EAST LANSING, Michigan — The only way Michigan State can really top last season is to win a national championship, and goals like that can be daunting — especially in August.
So coach Mark Dantonio wants to focus more on the process than any potential outcomes that would be months away.
"I think the bottom line is for a football team — because the ball's going to bounce certain ways: Do you play hard? Are you resilient? Do you prepare? Do you do everything that you can do to be successful? Do you carry yourself on and off the field correctly?" Dantonio said. "Nationally, the general public basically evaluates you, 'Hey, do you win or do you lose?' And we won a lot of games last year, but there's always something that you can do to do a little bit better."
Last season's Big Ten title and Rose Bowl victory was the culmination of Michigan State's steady improvement in Dantonio's seven seasons at the helm. It will be hard to match the excitement Spartans fans felt when their school played in the Rose Bowl for the first time since 1988 — but this season's team returns plenty of talent, so there's no reason for Dantonio to feel satisfied with one great year.
"We're going to dream big," Dantonio said. "What's been established is that we've been to the Rose Bowl, and we won the Rose Bowl, we won the Big Ten championship. That's been established. What we do beyond that remains to be seen."
Dantonio spoke for about 30 minutes at media day Monday, and although some of his comments sounded like typical coachspeak, the Spartans understand the value of focusing on one game and one practice at a time. At the beginning of last season, Michigan State looked nothing like a Big Ten powerhouse, with its offense struggling to move the ball even against weaker competition.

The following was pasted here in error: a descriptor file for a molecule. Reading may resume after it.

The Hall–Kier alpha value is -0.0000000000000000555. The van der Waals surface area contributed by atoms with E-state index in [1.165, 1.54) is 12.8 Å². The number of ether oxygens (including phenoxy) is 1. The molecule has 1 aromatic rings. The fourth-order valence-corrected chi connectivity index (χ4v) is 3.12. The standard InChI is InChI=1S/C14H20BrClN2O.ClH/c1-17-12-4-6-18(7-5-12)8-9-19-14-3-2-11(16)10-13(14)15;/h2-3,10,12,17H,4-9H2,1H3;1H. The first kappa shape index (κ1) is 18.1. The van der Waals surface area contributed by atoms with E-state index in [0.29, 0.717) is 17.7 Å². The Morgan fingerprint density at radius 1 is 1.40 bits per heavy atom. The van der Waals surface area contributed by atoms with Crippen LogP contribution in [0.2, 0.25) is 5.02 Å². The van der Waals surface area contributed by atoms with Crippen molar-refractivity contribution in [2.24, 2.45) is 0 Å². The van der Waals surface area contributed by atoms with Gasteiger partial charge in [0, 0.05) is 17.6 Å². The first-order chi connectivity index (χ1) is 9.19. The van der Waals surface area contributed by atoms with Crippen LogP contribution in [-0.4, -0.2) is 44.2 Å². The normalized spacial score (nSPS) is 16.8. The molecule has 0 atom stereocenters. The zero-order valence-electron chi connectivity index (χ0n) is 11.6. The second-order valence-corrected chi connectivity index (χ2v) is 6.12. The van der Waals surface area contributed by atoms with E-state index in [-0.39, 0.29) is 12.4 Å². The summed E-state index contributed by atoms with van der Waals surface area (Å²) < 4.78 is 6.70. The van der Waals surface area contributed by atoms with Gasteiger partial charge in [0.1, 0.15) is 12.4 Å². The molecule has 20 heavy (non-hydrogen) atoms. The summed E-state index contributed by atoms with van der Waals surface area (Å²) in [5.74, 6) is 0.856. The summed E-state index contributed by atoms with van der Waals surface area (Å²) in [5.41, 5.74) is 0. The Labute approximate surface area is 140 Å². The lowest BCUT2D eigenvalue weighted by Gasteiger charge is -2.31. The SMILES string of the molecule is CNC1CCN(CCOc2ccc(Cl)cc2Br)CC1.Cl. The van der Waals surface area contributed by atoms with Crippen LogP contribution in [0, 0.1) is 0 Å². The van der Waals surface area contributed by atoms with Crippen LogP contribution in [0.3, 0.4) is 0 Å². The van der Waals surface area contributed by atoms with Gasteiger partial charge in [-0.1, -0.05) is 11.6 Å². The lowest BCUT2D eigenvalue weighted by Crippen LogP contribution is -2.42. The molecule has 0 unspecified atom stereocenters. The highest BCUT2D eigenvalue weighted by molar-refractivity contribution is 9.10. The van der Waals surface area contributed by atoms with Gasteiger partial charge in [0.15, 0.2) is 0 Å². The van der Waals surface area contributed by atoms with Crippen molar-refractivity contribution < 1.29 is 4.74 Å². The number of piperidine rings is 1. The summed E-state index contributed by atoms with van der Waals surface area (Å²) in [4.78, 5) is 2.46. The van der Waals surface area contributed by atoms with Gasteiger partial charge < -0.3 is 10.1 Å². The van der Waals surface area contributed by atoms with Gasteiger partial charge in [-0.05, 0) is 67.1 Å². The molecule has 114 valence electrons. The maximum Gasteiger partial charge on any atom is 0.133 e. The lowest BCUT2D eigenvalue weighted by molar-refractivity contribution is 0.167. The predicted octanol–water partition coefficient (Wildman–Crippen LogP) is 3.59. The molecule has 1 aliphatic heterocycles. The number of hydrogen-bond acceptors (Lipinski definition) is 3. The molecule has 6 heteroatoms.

By November, however, quarterback Connor Cook had become more comfortable, and the Spartans were able to ride an improving offense and devastating defense to an unbeaten Big Ten season.
Cook is back, but that defense lost linebackers Max Bullough and Denicos Allen as well as defensive backs Darqueze Dennard and Isaiah Lewis. The Spartans will be tested almost immediately. After opening against Jacksonville State, Michigan State travels west to face Oregon and its fast-paced, dynamic offense.
Of course, even that game is about a month away, so defensive coordinator Pat Narduzzi didn't want to talk about Oregon much.
"We actually ran a few Jacksonville State plays today. We've studied probably a week on Oregon during the summer," he said. "We're ready for them, but that's over with. We've got all our preparation. We're not thinking about them right now. We're thinking about ourselves, getting better fundamentally, knowing what we're doing, and then focus on Jacksonville State."
Still, the Oregon game underscores the fact that there are always new challenges on the horizon — more chances for the Spartans to prove they belong among the nation's elite.
"Win or lose, we'll have a better understanding of how we need to improve after that game," defensive lineman Shilique Calhoun said. "As a kid, I feel like everyone looks at Oregon, and you see the jerseys, and everyone loves all this. I really can't wait to play there, because I want to see how it is. I've never been."
The Big Ten schedule starts about a month after that game, and three of Michigan State's toughest-looking matchups — against Nebraska, Michigan and Ohio State — will be at home.
"There's higher expectations. You have to manage those expectations," Dantonio said. "You have to keep things real for your players, but also continue to try and climb a ladder or two."